In contrast Russia’s economic activity with the continent is relatively weak. South Africa remains the continent’s largest and most diversified economy yet Russia accounts for just 1.7% of South Africa’s total global trade and 0.2% of South Africa’s total exports. In comparison the European Union takes 21.3% of its exports and the US 8.8%.
Where Russia wealds its influence is in striking lucrative business deals across Africa from the Sahel in the west, through the Central African Republic to Sudan in the East. The Wagner Group which has also been fighting in Ukraine has been particularly active here. It made $1 billion this year from its deals in Africa. Its 5,000 mercenaries provide muscle and protection to African leaders and in return obtain gold and diamond mining concessions. These massive revenues are sent back to Russia to support its war in Ukraine.
Wagner also extends its influence through a campaign of fake news and disinformation. It employs PR companies and African online influencers to produce locally targeted content. The Kremlin-owned media outlets like RT (formerly Russia Today) from its Newsroom in South Africa and the Sputnik magazine also broadcast anti-western narratives which find resonance among many African Editors. According to Cayley Clifford of Policy Insights as many as 4,000 African online news websites happily re-publish unverified content from Kremlin-sponsored media.
Wagner also uses cartoons and video content to attract younger African audiences. In one a Russian mercenary with bulging muscles is shown firing his machine gun at demonic French zombies and a snake in French colours, while African supporters shout “down with imperialism, down with France”.
The French Foreign Ministry at the Quai D’Orsay has discovered around 50 such videos and traced them to a cluster of Facebook accounts with links to Wagner.
There’s a wider political ambition as well. A Wagner internal memo leaked to Le Monde newspaper in France states how Russia plans “to groom a new generation of leaders in Africa, to discredit US, UK and France, get them out of Africa and see off pro-western uprisings”.
The west still has friends in Africa. Key regional powers like Nigeria and Kenya remain close economic and political supporters, but they are also fighting their own insurgencies encouraged by Wagner.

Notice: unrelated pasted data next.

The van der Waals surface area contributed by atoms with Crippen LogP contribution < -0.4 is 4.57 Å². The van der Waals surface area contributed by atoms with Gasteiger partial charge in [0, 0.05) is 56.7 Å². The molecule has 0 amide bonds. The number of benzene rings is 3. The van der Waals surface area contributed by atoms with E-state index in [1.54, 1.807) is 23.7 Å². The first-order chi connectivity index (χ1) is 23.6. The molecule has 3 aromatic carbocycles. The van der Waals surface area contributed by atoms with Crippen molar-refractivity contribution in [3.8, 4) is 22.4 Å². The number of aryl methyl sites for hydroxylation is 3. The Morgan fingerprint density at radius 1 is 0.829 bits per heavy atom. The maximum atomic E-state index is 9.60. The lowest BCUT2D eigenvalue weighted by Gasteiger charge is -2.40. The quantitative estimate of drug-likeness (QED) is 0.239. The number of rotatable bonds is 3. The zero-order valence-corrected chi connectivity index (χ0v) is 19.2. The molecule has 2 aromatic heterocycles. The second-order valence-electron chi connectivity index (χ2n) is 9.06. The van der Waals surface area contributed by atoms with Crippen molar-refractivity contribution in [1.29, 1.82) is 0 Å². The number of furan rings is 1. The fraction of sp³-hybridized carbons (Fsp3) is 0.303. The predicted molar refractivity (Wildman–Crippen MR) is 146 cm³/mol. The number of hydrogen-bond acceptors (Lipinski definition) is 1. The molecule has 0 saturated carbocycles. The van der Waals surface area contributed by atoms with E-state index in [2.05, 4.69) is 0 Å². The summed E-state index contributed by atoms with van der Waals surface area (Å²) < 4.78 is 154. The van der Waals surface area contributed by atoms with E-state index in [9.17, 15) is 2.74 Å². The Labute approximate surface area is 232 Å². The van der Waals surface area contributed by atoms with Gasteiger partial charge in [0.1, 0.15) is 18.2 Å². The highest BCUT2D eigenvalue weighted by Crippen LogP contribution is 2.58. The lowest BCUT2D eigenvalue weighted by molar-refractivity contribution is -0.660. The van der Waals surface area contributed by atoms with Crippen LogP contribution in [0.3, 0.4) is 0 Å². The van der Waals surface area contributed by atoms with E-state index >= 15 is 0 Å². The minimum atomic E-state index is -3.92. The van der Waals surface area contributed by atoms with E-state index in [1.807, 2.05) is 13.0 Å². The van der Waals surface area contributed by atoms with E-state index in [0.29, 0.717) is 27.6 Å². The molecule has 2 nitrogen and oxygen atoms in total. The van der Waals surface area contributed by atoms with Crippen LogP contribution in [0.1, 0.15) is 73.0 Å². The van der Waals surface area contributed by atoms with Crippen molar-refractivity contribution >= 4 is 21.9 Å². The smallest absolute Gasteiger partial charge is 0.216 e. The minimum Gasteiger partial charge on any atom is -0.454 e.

According to the US’s Africa Centre for Strategic studies Russia is actively working in over half the countries in Africa through disinformation campaigns, electoral interference and support for coups and anti-democratic movements.
The irony is that BRIC was actually invented in that citadel of western capitalism Goldman Sachs. One of Goldman’s senior economists, Jim O’Neil, now Lord O’Neil, declared in 2001 that Brazil, Russia, India and China (BRIC) had the potential to become significant players in the global economy. China added South Africa to become the ‘S’ in BRICS ten years later in its desire to forge a gateway into the lucrative African market.
Lord O’Neil was making an economic point but his clever four-letter acronym has taken on a political dimension with sixty-seven leaders from the so-called global south taking part in the Summit in Johannesburg this week. Many may seek to join the BRICS as a means of boosting their economies in a growing trading block – but for Russia and China, BRICS’ two authoritarian states, it’s also a means to creating what President Putin calls “a new world order’ and a large anti-western alliance.
A new scramble for Africa is underway – the difference from the 19th Century colonial scramble between the great European powers is that this time African leaders themselves are at the table and will have a say on whether to embrace democracy or to adopt an authoritarian model.
The stakes are high and that’s why this week’s BRICS Summit will resonate far beyond Africa.